The Gist: The series tells the story of five students, Yuta Hoshitani, Toru Nayuki, Kaito Tsukigami, Kakeru Tengenji, and Shu Kuga as they struggle to enter the musical department of Ayanagi Academy, a school focusing on music. They want to be accepted to the Star Frame Class, which is directly taught by the members of the Kao Council, the most talented students from the musical department who stand at the top within the academy. Luckily, they are spotted by Itsuki Ōtori, one of the Kao Council members who puts them on his Star Team.
The Review: Okay, this is not my first time watching a show about a group of teens trying to become idols at a music high school. It’s very much reminiscent of Uta no Prince-sama, HOWEVER there is no girl here for the guys to fawn over and make passes at. It’s all about the boys, and in that sense it reminds me more of Free! It could be a haven for yaoi fans to fantasize about these singing and dancing guys. Or you can just enjoy the wonderful friendships.
So how is it? I’m getting to that. The plot focuses on Yuta Hoshitani starting out at Ayanagi Academy because he sees an older boy dancing in a courtyard during middle school and decides he wants to dance like that. From Yuta we are introduced to the other four members of the group, by focusing on each of them one per episode. I initially formed impressions of the boys from the first episode and the next three episodes either changed my mind about them or confirmed what I already thought. The boys all end up on one performing team together, and additionally they are a STAR team, which is suppose to be a good thing. However, their council member happens to be the black sheep of the group. They are considered to be the reject STAR team. This causes issues for the boys who happen to be really talented already. The plot turns into a team building exercise so everyone will get along, and then an exaggerated determination of making the next cut of the music department trials.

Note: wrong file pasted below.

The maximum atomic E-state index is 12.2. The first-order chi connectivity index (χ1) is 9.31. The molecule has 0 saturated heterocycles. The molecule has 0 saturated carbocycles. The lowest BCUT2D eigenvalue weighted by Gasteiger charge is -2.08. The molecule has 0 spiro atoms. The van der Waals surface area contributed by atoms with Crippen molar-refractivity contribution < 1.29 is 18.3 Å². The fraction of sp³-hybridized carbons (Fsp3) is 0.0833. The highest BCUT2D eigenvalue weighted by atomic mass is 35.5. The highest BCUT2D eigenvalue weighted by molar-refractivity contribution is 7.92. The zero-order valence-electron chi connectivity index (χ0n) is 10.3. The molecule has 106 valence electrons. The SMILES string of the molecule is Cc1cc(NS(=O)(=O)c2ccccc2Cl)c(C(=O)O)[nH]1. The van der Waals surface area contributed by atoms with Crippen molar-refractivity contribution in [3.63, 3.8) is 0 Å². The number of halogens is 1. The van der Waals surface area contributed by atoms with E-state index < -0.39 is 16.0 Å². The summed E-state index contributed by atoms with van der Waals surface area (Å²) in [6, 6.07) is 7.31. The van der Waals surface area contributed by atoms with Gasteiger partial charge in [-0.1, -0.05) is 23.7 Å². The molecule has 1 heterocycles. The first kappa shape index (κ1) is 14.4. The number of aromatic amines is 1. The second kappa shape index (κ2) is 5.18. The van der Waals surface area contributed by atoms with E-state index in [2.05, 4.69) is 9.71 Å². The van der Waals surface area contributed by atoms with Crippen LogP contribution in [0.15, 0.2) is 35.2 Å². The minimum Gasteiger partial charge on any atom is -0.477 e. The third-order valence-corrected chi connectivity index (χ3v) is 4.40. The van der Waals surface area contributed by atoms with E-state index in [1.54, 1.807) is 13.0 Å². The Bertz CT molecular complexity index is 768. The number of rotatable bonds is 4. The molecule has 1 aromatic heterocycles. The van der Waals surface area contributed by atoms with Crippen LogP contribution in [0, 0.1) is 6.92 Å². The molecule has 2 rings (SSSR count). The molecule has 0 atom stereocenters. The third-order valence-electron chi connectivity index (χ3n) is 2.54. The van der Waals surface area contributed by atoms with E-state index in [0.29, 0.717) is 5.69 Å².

So far, those plot elements of the anime are the better ones in my opinion. See, this is suppose to be a musical, right? So we have music and dancing choreographed into the story. Only, that’s where I think StarMyu totally failed. The musical numbers are abrupt to the point that the plot stops and the boys sing out of context. Only twice did I feel that the musical insert actually worked – in the first episode with the introduction of the Kao council, and then during the fourth episode about Tsukigami there was a decent transition from walking in the rain to the beginning of a song. If it’s a musical then the song should also move along the plot, but in the first few episodes it’s more of character exposition, and I think there was a lot lost in translation. Songs are like poetry, and that can be hard to translate from Japanese to English.
The Art: The character designs are pretty with complementing color combinations of eyes and hair on all the bishies. The five boys in a group tend to go together color-themed as well. For the medium, I think the dances are animated fairly well, with smooth movement. Especially when they have to animate the boys not in synch. Although I complain about the musical sequences, one of them actually impressed me as it had Klimt style imagery. Someone may not recognize it, though, unless they are familiar with the artist.
The Music: Um, uh, yeah. Not really too impressed with this aspect of the series. The only song I like so far has been the ED of the anime called “Seishun Countdown” by the five main seiyuu – Natsuki Hanae, Kensho Ono, Arthur Lounsbery, Yoshimasa Hosoya, and Tomoaki Maeno. The seiyuu are very talented and have wonderful voices, but I’m just not digging the internal episode songs. They aren’t very catchy to me, and I even forwarded through a few after listening to about 30 seconds of them.
I’m not giving up yet, because I still like the story. But the execution of the musical aspect of this series is really a let down.